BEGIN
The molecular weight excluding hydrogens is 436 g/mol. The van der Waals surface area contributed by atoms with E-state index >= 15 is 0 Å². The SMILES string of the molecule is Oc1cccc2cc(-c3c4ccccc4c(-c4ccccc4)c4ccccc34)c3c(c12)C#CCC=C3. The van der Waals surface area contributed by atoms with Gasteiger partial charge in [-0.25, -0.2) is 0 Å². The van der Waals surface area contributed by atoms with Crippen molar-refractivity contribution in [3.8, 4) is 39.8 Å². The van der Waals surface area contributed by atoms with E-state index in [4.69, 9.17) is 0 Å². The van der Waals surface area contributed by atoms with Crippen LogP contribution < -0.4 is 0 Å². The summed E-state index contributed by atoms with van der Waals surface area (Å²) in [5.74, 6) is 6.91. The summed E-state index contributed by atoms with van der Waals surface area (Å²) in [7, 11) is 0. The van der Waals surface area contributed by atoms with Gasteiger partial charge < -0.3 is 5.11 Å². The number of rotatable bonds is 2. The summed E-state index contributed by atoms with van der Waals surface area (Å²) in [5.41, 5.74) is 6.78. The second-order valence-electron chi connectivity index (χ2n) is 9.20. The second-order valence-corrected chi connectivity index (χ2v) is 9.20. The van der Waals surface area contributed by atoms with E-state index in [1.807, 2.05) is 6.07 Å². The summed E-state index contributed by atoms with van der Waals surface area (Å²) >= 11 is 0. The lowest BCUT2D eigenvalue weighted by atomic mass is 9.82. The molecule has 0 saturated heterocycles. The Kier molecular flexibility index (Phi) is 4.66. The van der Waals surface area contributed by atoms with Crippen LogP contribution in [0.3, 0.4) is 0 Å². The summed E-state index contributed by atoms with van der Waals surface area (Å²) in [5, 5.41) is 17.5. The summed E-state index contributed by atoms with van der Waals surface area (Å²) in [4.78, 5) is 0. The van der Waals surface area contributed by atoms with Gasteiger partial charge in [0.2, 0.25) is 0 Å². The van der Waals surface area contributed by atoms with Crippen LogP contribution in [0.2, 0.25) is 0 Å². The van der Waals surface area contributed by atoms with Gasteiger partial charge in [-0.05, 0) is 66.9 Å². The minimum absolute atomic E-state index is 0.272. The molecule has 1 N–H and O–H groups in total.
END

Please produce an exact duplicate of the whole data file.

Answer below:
The molecular weight excluding hydrogens is 436 g/mol. The van der Waals surface area contributed by atoms with E-state index >= 15 is 0 Å². The SMILES string of the molecule is Oc1cccc2cc(-c3c4ccccc4c(-c4ccccc4)c4ccccc34)c3c(c12)C#CCC=C3. The van der Waals surface area contributed by atoms with Gasteiger partial charge in [-0.25, -0.2) is 0 Å². The van der Waals surface area contributed by atoms with Crippen molar-refractivity contribution in [3.8, 4) is 39.8 Å². The van der Waals surface area contributed by atoms with E-state index in [4.69, 9.17) is 0 Å². The van der Waals surface area contributed by atoms with Crippen LogP contribution < -0.4 is 0 Å². The summed E-state index contributed by atoms with van der Waals surface area (Å²) in [5.74, 6) is 6.91. The summed E-state index contributed by atoms with van der Waals surface area (Å²) in [7, 11) is 0. The van der Waals surface area contributed by atoms with Gasteiger partial charge < -0.3 is 5.11 Å². The number of rotatable bonds is 2. The summed E-state index contributed by atoms with van der Waals surface area (Å²) in [5.41, 5.74) is 6.78. The second-order valence-electron chi connectivity index (χ2n) is 9.20. The second-order valence-corrected chi connectivity index (χ2v) is 9.20. The van der Waals surface area contributed by atoms with E-state index in [1.807, 2.05) is 6.07 Å². The summed E-state index contributed by atoms with van der Waals surface area (Å²) >= 11 is 0. The lowest BCUT2D eigenvalue weighted by atomic mass is 9.82. The molecule has 0 saturated heterocycles. The Kier molecular flexibility index (Phi) is 4.66. The van der Waals surface area contributed by atoms with Crippen LogP contribution in [0.3, 0.4) is 0 Å². The summed E-state index contributed by atoms with van der Waals surface area (Å²) in [5, 5.41) is 17.5. The summed E-state index contributed by atoms with van der Waals surface area (Å²) in [4.78, 5) is 0. The van der Waals surface area contributed by atoms with Gasteiger partial charge in [0.2, 0.25) is 0 Å². The van der Waals surface area contributed by atoms with Crippen LogP contribution in [0.2, 0.25) is 0 Å². The van der Waals surface area contributed by atoms with Gasteiger partial charge in [-0.05, 0) is 66.9 Å². The minimum absolute atomic E-state index is 0.272. The molecule has 1 N–H and O–H groups in total.